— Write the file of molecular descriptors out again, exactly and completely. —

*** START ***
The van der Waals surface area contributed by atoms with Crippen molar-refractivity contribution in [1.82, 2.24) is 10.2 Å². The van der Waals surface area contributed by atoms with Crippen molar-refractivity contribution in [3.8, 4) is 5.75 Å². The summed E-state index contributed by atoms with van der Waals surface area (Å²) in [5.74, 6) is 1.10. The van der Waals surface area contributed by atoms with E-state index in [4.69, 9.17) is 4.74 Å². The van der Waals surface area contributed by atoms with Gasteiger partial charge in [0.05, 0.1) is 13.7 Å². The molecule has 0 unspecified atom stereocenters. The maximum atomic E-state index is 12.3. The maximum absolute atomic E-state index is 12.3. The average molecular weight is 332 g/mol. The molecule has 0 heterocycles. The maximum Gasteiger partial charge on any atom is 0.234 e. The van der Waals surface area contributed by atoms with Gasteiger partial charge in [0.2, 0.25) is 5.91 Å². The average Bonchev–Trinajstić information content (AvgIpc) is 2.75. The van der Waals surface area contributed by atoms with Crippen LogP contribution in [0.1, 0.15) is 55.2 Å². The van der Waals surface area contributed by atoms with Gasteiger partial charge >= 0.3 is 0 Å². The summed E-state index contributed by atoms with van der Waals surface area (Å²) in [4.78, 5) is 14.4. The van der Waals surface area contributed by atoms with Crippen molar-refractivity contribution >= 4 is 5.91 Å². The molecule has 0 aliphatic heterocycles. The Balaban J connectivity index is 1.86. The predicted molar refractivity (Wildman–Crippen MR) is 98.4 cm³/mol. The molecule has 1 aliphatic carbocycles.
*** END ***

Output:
The van der Waals surface area contributed by atoms with Crippen molar-refractivity contribution in [1.82, 2.24) is 10.2 Å². The van der Waals surface area contributed by atoms with Crippen molar-refractivity contribution in [3.8, 4) is 5.75 Å². The summed E-state index contributed by atoms with van der Waals surface area (Å²) in [5.74, 6) is 1.10. The van der Waals surface area contributed by atoms with E-state index in [4.69, 9.17) is 4.74 Å². The van der Waals surface area contributed by atoms with Gasteiger partial charge in [0.05, 0.1) is 13.7 Å². The molecule has 0 unspecified atom stereocenters. The maximum atomic E-state index is 12.3. The maximum absolute atomic E-state index is 12.3. The average molecular weight is 332 g/mol. The molecule has 0 heterocycles. The maximum Gasteiger partial charge on any atom is 0.234 e. The van der Waals surface area contributed by atoms with Gasteiger partial charge in [0.2, 0.25) is 5.91 Å². The average Bonchev–Trinajstić information content (AvgIpc) is 2.75. The van der Waals surface area contributed by atoms with Crippen LogP contribution in [0.1, 0.15) is 55.2 Å². The van der Waals surface area contributed by atoms with Gasteiger partial charge >= 0.3 is 0 Å². The summed E-state index contributed by atoms with van der Waals surface area (Å²) in [4.78, 5) is 14.4. The van der Waals surface area contributed by atoms with Crippen molar-refractivity contribution >= 4 is 5.91 Å². The molecule has 0 aliphatic heterocycles. The Balaban J connectivity index is 1.86. The predicted molar refractivity (Wildman–Crippen MR) is 98.4 cm³/mol. The molecule has 1 aliphatic carbocycles.